Landscape timbers are made from naturally rot-resistant or pressure-treated wood. Typically used to build retaining walls and raised gardens, they’re simple to work with and add a soft, neutral contrast to plants and blossoms. If you want to build a circular raised garden, you’ll need to cut them at the same angle so they form a circle when laid end-to-end.
Things You'll Need
- Tape measure
- Carpenter’s square
- Miter saw or hand saw
- Safety glasses
- Ear plugs
Measure the building site with a tape measure. Decide on how many sides the raised garden will have. It must have at least five sides to have a circular rather than square or triangular shape. Note that the more sides you have, the more timbers you will use and the closer the form will be to resembling a circle.
Calculate the angle you must cut on each end of every timber piece. There are 360 degrees in a circle. Divide this by the number of sides your structure will have. For instance, a hexagon has six sides, so each side should equal 60 degrees. A typical straight cut is 90 degrees. Subtract 60 degrees from 90 degrees. In order to create a 60-degree angle, cut each end at a 30-degree angle.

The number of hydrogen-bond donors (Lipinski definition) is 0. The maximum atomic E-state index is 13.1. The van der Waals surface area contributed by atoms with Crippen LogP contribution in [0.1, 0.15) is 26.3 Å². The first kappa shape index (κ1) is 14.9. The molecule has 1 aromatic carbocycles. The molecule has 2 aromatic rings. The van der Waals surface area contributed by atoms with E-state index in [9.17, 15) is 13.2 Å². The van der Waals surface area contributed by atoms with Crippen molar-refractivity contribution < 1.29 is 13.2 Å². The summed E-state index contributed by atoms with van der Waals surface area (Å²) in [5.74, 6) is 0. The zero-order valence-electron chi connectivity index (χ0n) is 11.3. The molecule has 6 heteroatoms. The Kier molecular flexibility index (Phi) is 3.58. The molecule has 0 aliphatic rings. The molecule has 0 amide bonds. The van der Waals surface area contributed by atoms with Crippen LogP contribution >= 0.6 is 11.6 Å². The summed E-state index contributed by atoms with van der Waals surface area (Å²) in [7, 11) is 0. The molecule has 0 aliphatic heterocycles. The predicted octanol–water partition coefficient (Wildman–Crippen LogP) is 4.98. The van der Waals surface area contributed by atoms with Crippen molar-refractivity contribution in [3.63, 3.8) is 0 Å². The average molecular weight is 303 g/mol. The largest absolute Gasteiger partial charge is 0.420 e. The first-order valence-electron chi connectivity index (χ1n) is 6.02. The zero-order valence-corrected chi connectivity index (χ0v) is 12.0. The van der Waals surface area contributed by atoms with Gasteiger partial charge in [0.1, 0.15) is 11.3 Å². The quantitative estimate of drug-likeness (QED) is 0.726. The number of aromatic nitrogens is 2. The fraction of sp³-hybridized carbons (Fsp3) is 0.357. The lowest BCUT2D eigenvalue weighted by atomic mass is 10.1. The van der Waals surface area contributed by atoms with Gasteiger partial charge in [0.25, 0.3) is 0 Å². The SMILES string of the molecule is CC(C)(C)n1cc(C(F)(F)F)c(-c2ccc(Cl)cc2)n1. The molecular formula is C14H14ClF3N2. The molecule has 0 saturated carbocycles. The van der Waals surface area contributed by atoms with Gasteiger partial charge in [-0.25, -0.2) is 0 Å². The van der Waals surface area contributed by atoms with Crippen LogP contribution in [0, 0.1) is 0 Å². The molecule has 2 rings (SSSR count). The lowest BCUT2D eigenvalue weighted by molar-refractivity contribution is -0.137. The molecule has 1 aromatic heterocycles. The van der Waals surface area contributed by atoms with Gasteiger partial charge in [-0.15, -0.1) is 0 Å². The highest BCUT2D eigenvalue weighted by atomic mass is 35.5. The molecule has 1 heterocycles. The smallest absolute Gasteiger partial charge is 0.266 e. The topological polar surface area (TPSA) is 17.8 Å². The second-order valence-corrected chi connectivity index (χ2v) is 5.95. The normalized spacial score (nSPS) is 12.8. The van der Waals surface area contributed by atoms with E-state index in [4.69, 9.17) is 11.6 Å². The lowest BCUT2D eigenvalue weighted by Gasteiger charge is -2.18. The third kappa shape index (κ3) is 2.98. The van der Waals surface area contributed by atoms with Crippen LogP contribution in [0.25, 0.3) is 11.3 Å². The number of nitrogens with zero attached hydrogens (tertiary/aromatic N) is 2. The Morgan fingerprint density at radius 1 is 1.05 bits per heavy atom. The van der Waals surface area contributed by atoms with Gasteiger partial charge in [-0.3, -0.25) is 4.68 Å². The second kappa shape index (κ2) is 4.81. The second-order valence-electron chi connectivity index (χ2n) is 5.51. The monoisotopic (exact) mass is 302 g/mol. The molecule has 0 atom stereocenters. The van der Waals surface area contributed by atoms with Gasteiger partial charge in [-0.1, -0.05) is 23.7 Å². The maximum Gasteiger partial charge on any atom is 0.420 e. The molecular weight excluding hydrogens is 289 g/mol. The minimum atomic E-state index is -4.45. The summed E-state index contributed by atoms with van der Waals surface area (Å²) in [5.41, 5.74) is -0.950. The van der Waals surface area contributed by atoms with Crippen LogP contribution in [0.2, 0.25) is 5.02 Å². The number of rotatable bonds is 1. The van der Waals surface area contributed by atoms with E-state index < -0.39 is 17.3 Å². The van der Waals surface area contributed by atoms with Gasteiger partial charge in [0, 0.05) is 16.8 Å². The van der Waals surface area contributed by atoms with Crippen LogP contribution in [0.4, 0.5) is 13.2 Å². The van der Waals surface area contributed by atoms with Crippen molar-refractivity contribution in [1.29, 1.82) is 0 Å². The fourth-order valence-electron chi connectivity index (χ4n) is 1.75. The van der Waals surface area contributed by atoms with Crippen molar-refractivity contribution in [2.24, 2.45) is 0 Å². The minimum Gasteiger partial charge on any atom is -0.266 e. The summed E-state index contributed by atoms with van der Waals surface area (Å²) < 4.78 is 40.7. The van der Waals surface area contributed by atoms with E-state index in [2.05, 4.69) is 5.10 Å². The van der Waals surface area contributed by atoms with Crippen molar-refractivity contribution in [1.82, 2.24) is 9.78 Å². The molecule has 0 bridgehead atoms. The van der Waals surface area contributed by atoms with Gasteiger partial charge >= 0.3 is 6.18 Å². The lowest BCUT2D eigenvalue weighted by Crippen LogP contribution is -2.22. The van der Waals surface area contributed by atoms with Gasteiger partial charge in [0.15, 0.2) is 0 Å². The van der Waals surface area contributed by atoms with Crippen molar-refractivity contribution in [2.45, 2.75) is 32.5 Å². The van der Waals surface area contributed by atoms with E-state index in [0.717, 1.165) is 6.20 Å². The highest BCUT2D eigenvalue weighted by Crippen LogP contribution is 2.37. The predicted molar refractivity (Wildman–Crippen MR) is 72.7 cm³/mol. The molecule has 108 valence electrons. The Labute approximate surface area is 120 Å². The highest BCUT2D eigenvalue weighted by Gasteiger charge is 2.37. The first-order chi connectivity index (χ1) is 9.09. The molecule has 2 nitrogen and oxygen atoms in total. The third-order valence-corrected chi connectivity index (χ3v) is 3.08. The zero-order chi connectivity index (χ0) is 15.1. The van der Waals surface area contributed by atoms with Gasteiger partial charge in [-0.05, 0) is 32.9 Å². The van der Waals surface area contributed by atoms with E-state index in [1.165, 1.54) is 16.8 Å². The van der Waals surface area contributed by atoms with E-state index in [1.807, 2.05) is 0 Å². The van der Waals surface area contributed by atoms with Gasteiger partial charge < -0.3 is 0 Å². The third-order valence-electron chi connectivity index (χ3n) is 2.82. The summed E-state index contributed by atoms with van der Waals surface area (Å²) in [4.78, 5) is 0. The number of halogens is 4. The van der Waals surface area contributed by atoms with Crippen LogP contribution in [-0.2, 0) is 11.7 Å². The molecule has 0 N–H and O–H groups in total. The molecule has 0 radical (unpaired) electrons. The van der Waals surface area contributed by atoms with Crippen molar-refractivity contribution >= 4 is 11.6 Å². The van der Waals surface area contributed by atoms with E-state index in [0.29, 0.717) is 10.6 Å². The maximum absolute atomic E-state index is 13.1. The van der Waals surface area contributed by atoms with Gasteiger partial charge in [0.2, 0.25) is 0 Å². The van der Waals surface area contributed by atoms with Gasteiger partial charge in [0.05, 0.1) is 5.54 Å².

Place an adjustable carpenter’s square at the end of the first timber. Use a pencil to mark the 30-degree angle across the outer corner. Repeat this step on the corners of each length of timber.
Cut each timber along the cut line. A miter saw allows you to concentrate on cutting a straight, clean line across the pencil mark. If you only have a handsaw, continue the pencil line around each side of the timber so you can check that the line is straight as you cut. Wear safety glasses and ear plugs when working with an electric saw. Rub sandpaper over each end to smooth the ends.
Piece the bottom course of timbers together to check that they match up. Dry-lay each piece on flat grass so the 60-degree angles face up. Each piece will have a short and long side. Place the short sides toward the inside so the ends fit flush together to form a hexagon.